We all know the importance of staying positive and how good it is for our mental well-being. There’s nothing wrong when people around you tell you to “stay positive” or to “look on the bright side of things” when you experience rough times. They do so to remind us to stay focused. We also know for the fact that they mean well and they never meant to hurt our feelings. However, this false sense of positivity can be harmful when it is forceful or invalidates our true feelings. Overgeneralisation of a happy, optimistic state or a fake sense of staying positive is what we call toxic positivity.
There is a crucial difference between a positive outlook and toxic positivity. Cultivating positive outlook does not mean that you have to be happy throughout. And more so in certain difficult situations, the so called positive thinking can actually become toxic. Because forcing ourselves to remain positive or deny our true feelings during such times leads to more stress and anxiety.
While feeling positive can help you stay calm during a crisis, overemphasising its importance or pursuing positive emotions in certain ways to silence your negative experiences makes you positivity toxic. It is very easy to become so focused on staying positive that one may end up living in denial of his/her negative emotions. Toxic positivity reduces our authentic emotional experience.
Constant positivity is a form of avoidance. It’s okay to have negative emotions.Tweet
What is toxic positivity?
Toxic positivity is having a ‘good vibes only’ approach to life no matter how difficult the situation may be. Sometimes when we have a mountain of heavy emotions, rather than acknowledging them, we smear positivity over them and go about our day. Most of us do this because we believe that being positive is the only correct way to live our lives. And therefore we tend to put a positive spin on all our experiences even those that are negative.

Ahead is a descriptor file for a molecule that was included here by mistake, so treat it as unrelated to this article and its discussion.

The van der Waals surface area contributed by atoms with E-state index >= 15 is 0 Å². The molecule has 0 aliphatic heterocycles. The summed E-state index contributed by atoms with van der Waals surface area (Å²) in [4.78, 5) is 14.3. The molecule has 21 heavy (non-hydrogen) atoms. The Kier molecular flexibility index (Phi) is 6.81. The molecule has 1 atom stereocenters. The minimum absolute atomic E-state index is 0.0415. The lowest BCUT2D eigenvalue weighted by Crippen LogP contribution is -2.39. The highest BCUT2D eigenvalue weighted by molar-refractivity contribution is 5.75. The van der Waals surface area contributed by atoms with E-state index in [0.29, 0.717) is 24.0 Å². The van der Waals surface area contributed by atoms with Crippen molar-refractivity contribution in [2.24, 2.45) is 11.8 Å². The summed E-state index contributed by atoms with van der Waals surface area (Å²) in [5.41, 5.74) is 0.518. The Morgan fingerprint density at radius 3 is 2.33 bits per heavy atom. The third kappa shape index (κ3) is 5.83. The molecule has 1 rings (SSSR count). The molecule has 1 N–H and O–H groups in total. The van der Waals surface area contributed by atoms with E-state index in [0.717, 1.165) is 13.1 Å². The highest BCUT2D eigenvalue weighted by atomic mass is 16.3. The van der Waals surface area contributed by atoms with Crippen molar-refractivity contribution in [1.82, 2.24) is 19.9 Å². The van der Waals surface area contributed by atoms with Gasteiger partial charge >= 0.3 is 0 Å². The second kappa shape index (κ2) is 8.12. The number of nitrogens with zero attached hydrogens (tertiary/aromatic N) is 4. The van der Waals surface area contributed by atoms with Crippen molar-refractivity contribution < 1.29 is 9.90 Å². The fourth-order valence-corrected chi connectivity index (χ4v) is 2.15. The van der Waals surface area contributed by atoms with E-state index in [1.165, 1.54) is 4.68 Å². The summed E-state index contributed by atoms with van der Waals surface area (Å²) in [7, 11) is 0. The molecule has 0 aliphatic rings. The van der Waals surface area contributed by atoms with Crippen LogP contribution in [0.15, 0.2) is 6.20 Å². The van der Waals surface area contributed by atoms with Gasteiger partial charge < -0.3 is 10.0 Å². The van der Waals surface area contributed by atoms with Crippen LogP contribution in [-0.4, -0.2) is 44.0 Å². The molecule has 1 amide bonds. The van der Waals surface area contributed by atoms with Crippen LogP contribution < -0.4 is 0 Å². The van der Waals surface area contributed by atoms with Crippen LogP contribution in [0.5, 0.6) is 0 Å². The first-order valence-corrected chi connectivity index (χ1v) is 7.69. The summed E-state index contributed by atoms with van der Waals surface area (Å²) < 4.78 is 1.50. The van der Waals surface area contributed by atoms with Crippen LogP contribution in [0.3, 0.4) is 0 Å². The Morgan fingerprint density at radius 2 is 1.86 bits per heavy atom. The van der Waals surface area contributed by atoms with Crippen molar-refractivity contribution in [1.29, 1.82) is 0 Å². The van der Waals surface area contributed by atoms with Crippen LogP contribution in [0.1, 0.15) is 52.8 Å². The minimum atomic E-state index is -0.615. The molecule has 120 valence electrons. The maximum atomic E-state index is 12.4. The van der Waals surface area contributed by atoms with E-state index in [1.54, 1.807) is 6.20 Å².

Toxic positivity should not be confused with those who actually have an optimistic outlook or possess a positive personality. These people tend to focus on the upside of life but will embrace all emotions both bad and good. Whereas toxic positivity imposes positive thinking as the only solution to problems thereby not paying heed to negative emotions or experiences.
Signs of toxic positivity
No doubt positive thinking focuses on improving one’s self-efficacy and their ability to cope. But when one demands that others should have a positive mindset and exude only positive emotions and thoughts at all times, regardless of the challenges they face, it becomes toxic. The signs of toxic positivity can be very subtle. However, by recognising them one can try and overcome such behaviours.
- Hiding or masking your true feelings.
- Avoiding or denying problems rather than facing them.
- Feeling guilty for your negative emotional states or feelings.
- Invalidating others’ experiences with feel good statements or positive sayings.
- Pretending like everything is going great. We sometimes do so to self-protect from vulnerability or when we don’t want to burden others with our negative emotions.
- Responding to distress with false reassurances. We resort to false reassurances when certain emotional situations make us uncomfortable.
- Focusing more on gratitude, comparisons to rationalise that everything happens for a reason.
Why is it harmful ?
An excessive need to hold a perpetual positive outlook to the point that we avoid or deny our own emotions is is detrimental to our well-being. This is because, by merely remaining positive does not negate the difficult situation we are going through. Forced positivity can be manifested both inward and outward, depending on one’s personality. If you tend to internalise your feelings, you can often feel guilty for feeling negative. So, you choose to hide behind a mask as an attempt to dismiss your true feelings.
And if you are the one who tends to project your feelings onto others, you may dismiss others’ negative feelings by forcing them to focus only on positive. Such kind of glossing over may have some benefits. At the same time, it can be quite harmful if they are ill-timed or relied on excessively in inappropriate situations. Here is how it affects negatIvely.
Positive self statements may contradict an individual’s self-view
We all cover up our emotions but when this becomes a constant thing, it leads to problems especially when things are difficult. It discounts difficult emotions and make you hide behind a positive facade. For instance, asserting “everything happens for a reason” after a catastrophe might appear comforting, but it is also a way of avoiding someone else’s true feelings. Urging someone to “look on the bright side of things” when something bad happens might sound sympathetic. But it can also shut them down from sharing about what they are truly experiencing.